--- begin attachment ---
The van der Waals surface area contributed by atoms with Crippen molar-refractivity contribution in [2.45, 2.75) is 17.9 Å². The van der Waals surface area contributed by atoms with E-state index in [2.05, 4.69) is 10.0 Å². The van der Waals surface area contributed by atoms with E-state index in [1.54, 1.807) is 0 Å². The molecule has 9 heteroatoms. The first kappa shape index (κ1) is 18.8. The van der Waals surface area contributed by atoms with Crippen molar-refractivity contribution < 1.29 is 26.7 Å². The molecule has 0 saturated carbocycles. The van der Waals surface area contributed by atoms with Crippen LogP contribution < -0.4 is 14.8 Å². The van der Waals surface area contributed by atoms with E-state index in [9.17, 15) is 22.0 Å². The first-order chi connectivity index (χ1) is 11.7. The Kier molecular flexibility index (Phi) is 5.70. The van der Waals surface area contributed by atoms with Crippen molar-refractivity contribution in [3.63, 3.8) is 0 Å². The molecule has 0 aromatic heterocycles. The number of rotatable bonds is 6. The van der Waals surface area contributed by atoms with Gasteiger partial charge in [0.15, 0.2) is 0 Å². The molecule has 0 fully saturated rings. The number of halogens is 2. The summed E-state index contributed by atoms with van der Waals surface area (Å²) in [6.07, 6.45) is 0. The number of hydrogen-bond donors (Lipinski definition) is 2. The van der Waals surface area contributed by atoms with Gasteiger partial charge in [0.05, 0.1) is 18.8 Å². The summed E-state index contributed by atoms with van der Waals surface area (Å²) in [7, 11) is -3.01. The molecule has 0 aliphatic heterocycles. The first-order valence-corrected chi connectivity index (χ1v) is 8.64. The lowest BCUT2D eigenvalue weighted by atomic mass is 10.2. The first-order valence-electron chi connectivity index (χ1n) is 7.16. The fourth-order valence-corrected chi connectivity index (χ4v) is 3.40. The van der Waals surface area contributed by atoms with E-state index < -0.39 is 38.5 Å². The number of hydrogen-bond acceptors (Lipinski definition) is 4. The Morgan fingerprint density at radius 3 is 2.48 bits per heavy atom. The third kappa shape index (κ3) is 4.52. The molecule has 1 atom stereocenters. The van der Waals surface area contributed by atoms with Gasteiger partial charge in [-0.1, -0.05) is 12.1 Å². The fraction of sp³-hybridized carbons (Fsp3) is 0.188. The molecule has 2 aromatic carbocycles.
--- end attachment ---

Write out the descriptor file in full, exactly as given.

The van der Waals surface area contributed by atoms with Crippen molar-refractivity contribution in [2.45, 2.75) is 17.9 Å². The van der Waals surface area contributed by atoms with E-state index in [2.05, 4.69) is 10.0 Å². The van der Waals surface area contributed by atoms with E-state index in [1.54, 1.807) is 0 Å². The molecule has 9 heteroatoms. The first kappa shape index (κ1) is 18.8. The van der Waals surface area contributed by atoms with Crippen molar-refractivity contribution < 1.29 is 26.7 Å². The molecule has 0 saturated carbocycles. The van der Waals surface area contributed by atoms with Crippen LogP contribution < -0.4 is 14.8 Å². The van der Waals surface area contributed by atoms with E-state index in [9.17, 15) is 22.0 Å². The first-order chi connectivity index (χ1) is 11.7. The Kier molecular flexibility index (Phi) is 5.70. The van der Waals surface area contributed by atoms with Crippen molar-refractivity contribution in [3.63, 3.8) is 0 Å². The molecule has 0 aromatic heterocycles. The number of rotatable bonds is 6. The van der Waals surface area contributed by atoms with Gasteiger partial charge in [0.15, 0.2) is 0 Å². The molecule has 0 fully saturated rings. The number of halogens is 2. The summed E-state index contributed by atoms with van der Waals surface area (Å²) in [6.07, 6.45) is 0. The number of hydrogen-bond donors (Lipinski definition) is 2. The van der Waals surface area contributed by atoms with Gasteiger partial charge in [0.05, 0.1) is 18.8 Å². The summed E-state index contributed by atoms with van der Waals surface area (Å²) in [7, 11) is -3.01. The molecule has 0 aliphatic heterocycles. The first-order valence-corrected chi connectivity index (χ1v) is 8.64. The lowest BCUT2D eigenvalue weighted by atomic mass is 10.2. The first-order valence-electron chi connectivity index (χ1n) is 7.16. The fourth-order valence-corrected chi connectivity index (χ4v) is 3.40. The van der Waals surface area contributed by atoms with E-state index < -0.39 is 38.5 Å². The number of hydrogen-bond acceptors (Lipinski definition) is 4. The Morgan fingerprint density at radius 3 is 2.48 bits per heavy atom. The third kappa shape index (κ3) is 4.52. The molecule has 1 atom stereocenters. The van der Waals surface area contributed by atoms with Gasteiger partial charge in [-0.1, -0.05) is 12.1 Å². The fraction of sp³-hybridized carbons (Fsp3) is 0.188. The molecule has 2 aromatic carbocycles.